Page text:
08. 1990 (Kathy Bates, Misery)
09. 1998 (Gwyneth Paltrow, Shakespeare in Love)
10. 1997 (Helen Hunt, As Good As It Gets)

So who is your favorite 1990s Best Actress winner? Who would you consider as the best of the decade? And how many of those performances have stood the test of the time? Chime in the Comments section below and let’s converse! 🙂

You can also follow me on Twitter: @nikowl

66th Primetime Emmys: Outstanding Lead Actress in a Miniseries or Movie   2 comments

Emmy TV Movie Miniseries Actress

Welcome back! We’re still in the middle of our Emmy analysis discussions, and for today, we’ll be shifting the focus to the leading ladies of the TV movies and the miniseries. Some notable names missing here include Rebecca Ferguson in The White Queen, Toni Collette in the CBS canceled show Hostages, and Carrie Underwood in that NBC special The Sound of Music Live. As for the actual nominees, our line up this year include…

Helena Bonham Carter for playing screen legend Elizabeth Taylor in the BBC adaptation of Burton & Taylor. Bonham Carter has already received Globe and SAG nods for the same performance earlier this year, and this is pretty much a tempting pick had it only performed stronger and probably a stronger pick in a weaker year. Unlike the Oscars though, Emmys isn’t really fond of portraying other stars, but this is a showy character with some physical transformation involved in it.

Then there’s also Minnie Driver getting in for the Lifetime movie Return to Zero. In the said film, Driver deals with the loss of a child before it was even born and she’s a grieving wife whose relationship with her husband also got jeopardized because of it. This is basically like Rabbit Hole without the young kid factor, and this is a very baity role that I’m quite surprised I didn’t even predict her for a nomination. That said, this gives her a lot of showy moments that I think it’s quite risky to totally eliminate her chances.

From one Lifetime lady to another, we have 3x Emmy winner Cicely Tyson reprising her Tony winning performance in the Oscar winning role in The Trip to Bountiful. This seems the likelier Lifetime actress to pursue a win given the history of the role and the accolades that she has received by far both for the play and the TV movie. It also helps that this is the only film nominated in the TV movie category for this year.

Kristen Wiig received her sixth(!) consecutive nod this year, and her first one outside of Saturday Night Live for the comedy miniseries The Spoils of Babylon. On one hand, this benefits her as this is like an extended SNL performance only she’s the lead of it with her over the top character being front and center in all six episodes. On the other hand, if she can’t win for SNL whether as a supporting performer or a guest actress, then maybe it’s a performance that they just love to nominate and not to reward with an Emmy.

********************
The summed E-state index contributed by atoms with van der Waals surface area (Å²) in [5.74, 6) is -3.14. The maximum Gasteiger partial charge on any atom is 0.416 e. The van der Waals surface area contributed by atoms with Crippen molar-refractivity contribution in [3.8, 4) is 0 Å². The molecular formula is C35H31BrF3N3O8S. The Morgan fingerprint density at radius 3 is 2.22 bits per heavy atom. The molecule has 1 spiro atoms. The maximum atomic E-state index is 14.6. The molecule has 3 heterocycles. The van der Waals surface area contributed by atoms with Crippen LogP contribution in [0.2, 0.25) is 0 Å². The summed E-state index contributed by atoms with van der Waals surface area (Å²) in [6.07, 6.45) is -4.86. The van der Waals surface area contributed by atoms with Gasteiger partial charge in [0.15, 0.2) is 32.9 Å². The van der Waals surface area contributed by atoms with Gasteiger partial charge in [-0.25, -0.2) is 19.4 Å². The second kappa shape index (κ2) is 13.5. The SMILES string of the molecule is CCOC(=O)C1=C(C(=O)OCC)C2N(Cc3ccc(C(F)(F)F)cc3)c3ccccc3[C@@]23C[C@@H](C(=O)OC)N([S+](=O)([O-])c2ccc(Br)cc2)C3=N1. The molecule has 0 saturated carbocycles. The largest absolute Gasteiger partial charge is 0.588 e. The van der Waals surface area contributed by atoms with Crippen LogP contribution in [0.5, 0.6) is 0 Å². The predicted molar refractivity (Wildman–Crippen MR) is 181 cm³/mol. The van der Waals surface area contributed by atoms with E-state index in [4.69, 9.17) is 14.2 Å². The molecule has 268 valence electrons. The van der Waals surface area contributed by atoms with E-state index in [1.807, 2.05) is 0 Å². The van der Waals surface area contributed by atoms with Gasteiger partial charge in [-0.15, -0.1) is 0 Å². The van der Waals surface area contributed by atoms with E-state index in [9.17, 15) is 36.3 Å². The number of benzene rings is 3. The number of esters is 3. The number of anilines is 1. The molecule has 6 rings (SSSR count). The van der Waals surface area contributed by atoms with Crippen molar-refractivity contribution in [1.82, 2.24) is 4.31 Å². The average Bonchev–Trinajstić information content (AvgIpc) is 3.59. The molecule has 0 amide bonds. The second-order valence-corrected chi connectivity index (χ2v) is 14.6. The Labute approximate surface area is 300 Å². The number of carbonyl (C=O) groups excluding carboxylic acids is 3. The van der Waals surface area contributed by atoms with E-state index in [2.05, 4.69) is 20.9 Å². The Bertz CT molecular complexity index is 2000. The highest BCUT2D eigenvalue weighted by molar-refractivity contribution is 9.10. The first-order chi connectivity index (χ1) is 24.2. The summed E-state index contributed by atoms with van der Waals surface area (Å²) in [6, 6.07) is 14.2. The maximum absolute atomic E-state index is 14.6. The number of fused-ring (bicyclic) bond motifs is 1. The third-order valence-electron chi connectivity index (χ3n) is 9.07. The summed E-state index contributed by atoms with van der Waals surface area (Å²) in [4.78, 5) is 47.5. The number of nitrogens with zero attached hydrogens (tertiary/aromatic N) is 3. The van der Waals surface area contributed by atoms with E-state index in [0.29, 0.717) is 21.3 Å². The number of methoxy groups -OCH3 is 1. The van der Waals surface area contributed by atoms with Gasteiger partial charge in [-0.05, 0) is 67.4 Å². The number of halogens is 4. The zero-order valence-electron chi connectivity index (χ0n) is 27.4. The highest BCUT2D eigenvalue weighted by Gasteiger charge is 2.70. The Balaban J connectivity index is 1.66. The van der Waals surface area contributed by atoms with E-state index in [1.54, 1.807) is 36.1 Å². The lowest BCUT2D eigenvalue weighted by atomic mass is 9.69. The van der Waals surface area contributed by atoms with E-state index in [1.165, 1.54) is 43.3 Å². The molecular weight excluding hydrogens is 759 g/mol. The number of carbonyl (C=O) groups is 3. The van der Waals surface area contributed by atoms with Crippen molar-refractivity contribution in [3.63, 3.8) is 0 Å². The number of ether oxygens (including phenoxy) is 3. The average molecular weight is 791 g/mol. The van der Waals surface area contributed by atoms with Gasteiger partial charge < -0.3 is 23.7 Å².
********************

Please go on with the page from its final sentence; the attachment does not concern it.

And lastly there’s the pair of American Horror Story: Coven ladies in here. Sarah Paulson gets her third consecutive nod and her first one in Lead. While she gets to be more physical with her performance given that she was blind for a lot of episodes in the season, it’s really hard to see her be prioritized with a stronger co-star and competitor via Jessica Lange. 2009 champ in this category Jessica Lange can actually skate a win here. There seems to be an abundant amount of love for Coven and even manage to surpass expectation of the show cooling down. After all, Lange already managed a win for AHS first season in Supporting, it’s equally deserving if she gets one in Lead as well.

In the end, I see this between the two veterans. Cicely Tyson is obviously some sort of an Emmy favorite here having three Emmys under her name already. This is already an Oscar and Tony winning role, and I won’t be surprised if Emmy won’t give in to it as well. But then again, Jessica Lange is always a contender in this category, and this year is no exception. These two actresses have only battled out with these performances only one time (at the CCTV Awards) and Lange ended up on top. That said, I’m sticking with Cicely Tyson to win a fourth one, but don’t count out Minnie Driver in this race though.

 PREDICTION: Cicely Tyson, “The Trip to Bountiful
ALTERNATE: Jessica Lange, “American Horror Story: Coven

Full Rankings:
01. Cicely Tyson, “The Trip to Bountiful
02. Jessica Lange, “American Horror Story: Coven
03. Minnie Driver, “Return to Zero”
04. Helena Bonham Carter, “Burton & Taylor
05. Sarah Paulson, “American Horror Story: Coven
06. Kristen Wiig, “The Spoils of Babylon

You can still also check the rest of the 2014 Emmy prediction analysis. And follow me on Twitter: @nikowl

 

66th Primetime Emmy Awards Nominations Predictions Part 2: TV Movie and Miniseries   2 comments

Hey again guys! If you may not know (as if that blog header isn’t obvious enough), we’re still on our Emmy week here at Tit for Tat as we gloss over the possible Emmy nominees before Carson Daly and Mindy Kaling announce them on Thursday morning. Yesterday, I started this four part series of predictions by going over the Reality and Variety categories. This time, we’ll be tackling the eight major categories of the Movie and Miniseries genre. Let’s get started!

OUTSTANDING WRITING FOR A TV MOVIE OR MINI SERIES:

Longform Writing

• Dancing on the Edge (Stephen Poliakoff)
• Fargo, “The Crocodile’s Dilemma” (Noah Hawley)
• Luther (Neill Cross)